A 2015 census of fact-checkers reveals the odd names they use for the most ridiculous falsehoods.
FactCheckEU calls them “Insane Whoppers.” The Voice of San Diego uses “Huckster Propaganda.” Honolulu Civil Beat refers to them as “Screaming Lies.”
From Rome to Hawaii and everywhere in between, the growth of political fact-checking has spawned new rating systems that use catchy names for the most ridiculous falsehoods.
While conducting our census of fact-checking sites around the world, we encountered some amusing ratings. Here is a sampling:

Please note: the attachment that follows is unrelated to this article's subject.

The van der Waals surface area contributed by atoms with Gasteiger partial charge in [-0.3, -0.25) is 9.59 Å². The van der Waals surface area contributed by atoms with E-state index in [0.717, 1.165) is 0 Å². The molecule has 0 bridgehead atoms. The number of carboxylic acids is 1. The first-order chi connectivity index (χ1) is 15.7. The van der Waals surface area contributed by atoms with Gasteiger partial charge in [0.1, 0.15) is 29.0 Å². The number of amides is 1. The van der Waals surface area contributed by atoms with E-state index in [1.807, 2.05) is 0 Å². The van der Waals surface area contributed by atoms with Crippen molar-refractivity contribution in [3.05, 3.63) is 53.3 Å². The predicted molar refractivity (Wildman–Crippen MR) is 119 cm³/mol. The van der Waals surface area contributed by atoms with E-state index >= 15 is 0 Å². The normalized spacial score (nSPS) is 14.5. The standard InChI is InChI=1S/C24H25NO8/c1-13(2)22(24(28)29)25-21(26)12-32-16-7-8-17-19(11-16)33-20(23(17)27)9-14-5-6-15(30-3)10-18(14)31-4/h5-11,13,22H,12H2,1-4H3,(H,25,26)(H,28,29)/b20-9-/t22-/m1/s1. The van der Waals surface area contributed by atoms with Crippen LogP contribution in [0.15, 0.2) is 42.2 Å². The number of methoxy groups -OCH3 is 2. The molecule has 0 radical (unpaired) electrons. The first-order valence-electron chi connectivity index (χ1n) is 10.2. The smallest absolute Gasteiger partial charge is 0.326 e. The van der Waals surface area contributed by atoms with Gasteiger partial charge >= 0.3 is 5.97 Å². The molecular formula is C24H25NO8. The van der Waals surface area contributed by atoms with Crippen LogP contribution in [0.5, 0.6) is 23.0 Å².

- Canada’s Baloney Meter measures the accuracy of politicians’ statements based of how much “baloney” they contain. This ranges from “No Baloney” (the statement is completely accurate) to “Full of Baloney” (completely inaccurate).
- FactCheckEU, which rates statements by politicians in Europe, uses a rating system that includes “Rather Daft” and “Insane Whopper.”
- The Washington Post Fact Checker, written by reporter Glenn Kessler, utilizes the classic tale of Pinocchio to rate the claims made by politicians, political candidates and diplomats.
from Poynter. http://ift.tt/1CyHPqe